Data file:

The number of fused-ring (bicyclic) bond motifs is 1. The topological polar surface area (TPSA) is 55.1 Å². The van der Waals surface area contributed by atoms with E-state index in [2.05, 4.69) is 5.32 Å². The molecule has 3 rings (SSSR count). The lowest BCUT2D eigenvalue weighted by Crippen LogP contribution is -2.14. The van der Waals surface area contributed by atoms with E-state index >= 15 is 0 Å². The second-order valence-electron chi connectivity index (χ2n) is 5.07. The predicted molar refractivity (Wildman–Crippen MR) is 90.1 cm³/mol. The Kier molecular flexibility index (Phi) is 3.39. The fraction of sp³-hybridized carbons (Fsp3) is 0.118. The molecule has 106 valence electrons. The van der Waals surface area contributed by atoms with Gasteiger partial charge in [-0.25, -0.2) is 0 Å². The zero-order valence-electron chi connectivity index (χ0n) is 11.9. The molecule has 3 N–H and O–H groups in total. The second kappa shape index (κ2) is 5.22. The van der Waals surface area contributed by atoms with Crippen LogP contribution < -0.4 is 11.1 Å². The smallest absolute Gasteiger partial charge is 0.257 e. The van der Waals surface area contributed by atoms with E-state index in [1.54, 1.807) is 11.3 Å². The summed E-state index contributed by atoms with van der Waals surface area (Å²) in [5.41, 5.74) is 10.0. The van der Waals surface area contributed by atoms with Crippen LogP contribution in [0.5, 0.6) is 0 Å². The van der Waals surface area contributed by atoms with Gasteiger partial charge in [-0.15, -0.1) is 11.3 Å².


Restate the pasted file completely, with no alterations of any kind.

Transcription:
The number of fused-ring (bicyclic) bond motifs is 1. The topological polar surface area (TPSA) is 55.1 Å². The van der Waals surface area contributed by atoms with E-state index in [2.05, 4.69) is 5.32 Å². The molecule has 3 rings (SSSR count). The lowest BCUT2D eigenvalue weighted by Crippen LogP contribution is -2.14. The van der Waals surface area contributed by atoms with E-state index >= 15 is 0 Å². The second-order valence-electron chi connectivity index (χ2n) is 5.07. The predicted molar refractivity (Wildman–Crippen MR) is 90.1 cm³/mol. The Kier molecular flexibility index (Phi) is 3.39. The fraction of sp³-hybridized carbons (Fsp3) is 0.118. The molecule has 106 valence electrons. The van der Waals surface area contributed by atoms with Gasteiger partial charge in [-0.25, -0.2) is 0 Å². The zero-order valence-electron chi connectivity index (χ0n) is 11.9. The molecule has 3 N–H and O–H groups in total. The second kappa shape index (κ2) is 5.22. The van der Waals surface area contributed by atoms with Crippen LogP contribution < -0.4 is 11.1 Å². The smallest absolute Gasteiger partial charge is 0.257 e. The van der Waals surface area contributed by atoms with E-state index in [1.54, 1.807) is 11.3 Å². The summed E-state index contributed by atoms with van der Waals surface area (Å²) in [5.41, 5.74) is 10.0. The van der Waals surface area contributed by atoms with Crippen LogP contribution in [0.5, 0.6) is 0 Å². The van der Waals surface area contributed by atoms with Gasteiger partial charge in [-0.15, -0.1) is 11.3 Å².